Vented ridges are standard on FBi Buildings. Some additional ventilation features include 12" or 24" overhangs, cupolas, doors, windows, and mechanical ventilation, such as Big Ass Fans. 

When horses breathe, they give off CO2 that then creates condensation. In addition, the manure and wash bay add moisture to the air. Horses need 4-5 air exchanges per hour to prevent moisture build-up.

A product we recommend equine enthusiasts consider adding to their barn is Thermax Condensation Barrier on the roof. At ½" thick, Thermax is $2.80 a square foot.

While there are additional options for condensation management, such as MoistureLok, we recommend ½” Thermax for a horse environment. Other products can cause the moisture to drip, where the Thermax helps prevent moisture buildup and condensation in the first place.

Condensation Barrier 1/2" Thermax $2.80/square foot


2) Wash Bay 

Just like humans, horses need a shower too. Instead of tying your horse outside, consider adding a wash stall area. These wash bays can have treated wood, cement blocks, or even fiberglass-lined walls. There are several factors to consider.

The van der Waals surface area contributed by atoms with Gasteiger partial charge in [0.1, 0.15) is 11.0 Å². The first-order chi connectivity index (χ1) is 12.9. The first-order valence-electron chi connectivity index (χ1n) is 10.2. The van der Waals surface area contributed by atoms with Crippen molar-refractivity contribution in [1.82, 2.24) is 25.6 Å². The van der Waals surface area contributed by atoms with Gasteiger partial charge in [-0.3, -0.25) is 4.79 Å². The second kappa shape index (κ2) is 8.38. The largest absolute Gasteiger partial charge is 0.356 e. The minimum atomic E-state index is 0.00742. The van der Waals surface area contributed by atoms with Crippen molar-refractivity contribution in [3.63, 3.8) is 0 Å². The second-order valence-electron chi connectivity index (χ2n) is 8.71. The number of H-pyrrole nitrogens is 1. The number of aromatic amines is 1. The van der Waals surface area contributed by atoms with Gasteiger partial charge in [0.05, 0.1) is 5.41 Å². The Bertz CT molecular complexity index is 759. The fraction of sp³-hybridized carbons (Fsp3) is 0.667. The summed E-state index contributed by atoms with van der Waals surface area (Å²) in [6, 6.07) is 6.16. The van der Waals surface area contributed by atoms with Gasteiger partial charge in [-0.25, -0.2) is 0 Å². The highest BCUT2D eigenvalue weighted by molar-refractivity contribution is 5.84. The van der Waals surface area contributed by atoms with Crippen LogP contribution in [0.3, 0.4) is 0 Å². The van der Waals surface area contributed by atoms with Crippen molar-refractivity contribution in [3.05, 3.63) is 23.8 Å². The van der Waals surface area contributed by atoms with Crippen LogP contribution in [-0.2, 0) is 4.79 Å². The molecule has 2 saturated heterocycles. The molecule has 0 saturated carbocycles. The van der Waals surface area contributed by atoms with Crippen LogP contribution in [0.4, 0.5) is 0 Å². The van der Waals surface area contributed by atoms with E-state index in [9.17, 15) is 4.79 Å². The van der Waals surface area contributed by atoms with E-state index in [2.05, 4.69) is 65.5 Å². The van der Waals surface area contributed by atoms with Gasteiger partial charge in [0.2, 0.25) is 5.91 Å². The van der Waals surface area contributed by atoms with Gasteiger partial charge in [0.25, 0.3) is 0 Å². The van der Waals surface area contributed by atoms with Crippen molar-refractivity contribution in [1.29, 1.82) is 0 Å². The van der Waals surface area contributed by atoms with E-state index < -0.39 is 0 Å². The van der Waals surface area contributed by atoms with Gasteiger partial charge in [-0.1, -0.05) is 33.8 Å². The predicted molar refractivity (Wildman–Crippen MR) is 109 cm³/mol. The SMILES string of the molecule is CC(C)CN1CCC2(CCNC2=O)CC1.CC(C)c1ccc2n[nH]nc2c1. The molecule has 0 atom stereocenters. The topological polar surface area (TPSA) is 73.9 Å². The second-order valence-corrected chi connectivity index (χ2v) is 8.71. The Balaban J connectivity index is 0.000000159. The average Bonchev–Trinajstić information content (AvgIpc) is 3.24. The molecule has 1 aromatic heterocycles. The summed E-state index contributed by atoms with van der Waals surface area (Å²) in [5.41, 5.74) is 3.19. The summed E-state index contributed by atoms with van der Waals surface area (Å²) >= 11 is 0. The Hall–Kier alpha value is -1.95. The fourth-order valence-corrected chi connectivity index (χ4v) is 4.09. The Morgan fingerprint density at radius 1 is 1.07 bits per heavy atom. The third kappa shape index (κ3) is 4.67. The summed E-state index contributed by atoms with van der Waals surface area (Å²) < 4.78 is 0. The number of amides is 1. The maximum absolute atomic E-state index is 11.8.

First, consider where in the barn you want the wash bay. To save money, try to place the horse wash bay near the laundry or restroom to save money on water and sewer lines.


Speaking of water, next, consider where your water and electricity are. Together these are a deadly combination. Ensure that no electrical outlets are nearby. If you install a water heater, ensure it is in a waterproof cupboard. If you have concerns, double-check with an electrician!

12' x 12' is our recommended size for a wash bay for the horse and groomer's safety. Also, consider adding rails. A 12' x 12' treated wood wash bay for horses costs approximately $3,500.

Drainage and runoff are also essential to consider. Your wash bay should be high enough to allow the water to run downhill. We recommend a concrete slab with a drain for runoff water.

The final thing to consider is what flooring to use. A concrete slab scored with a rake or broom will help eliminate slips. Some customers also add rubber mats for their horses' comfort. A gravel floor may drain well, but most horses prefer to avoid standing on uneven flooring.

12' x 12' Treated Wood Wash Bay $3,500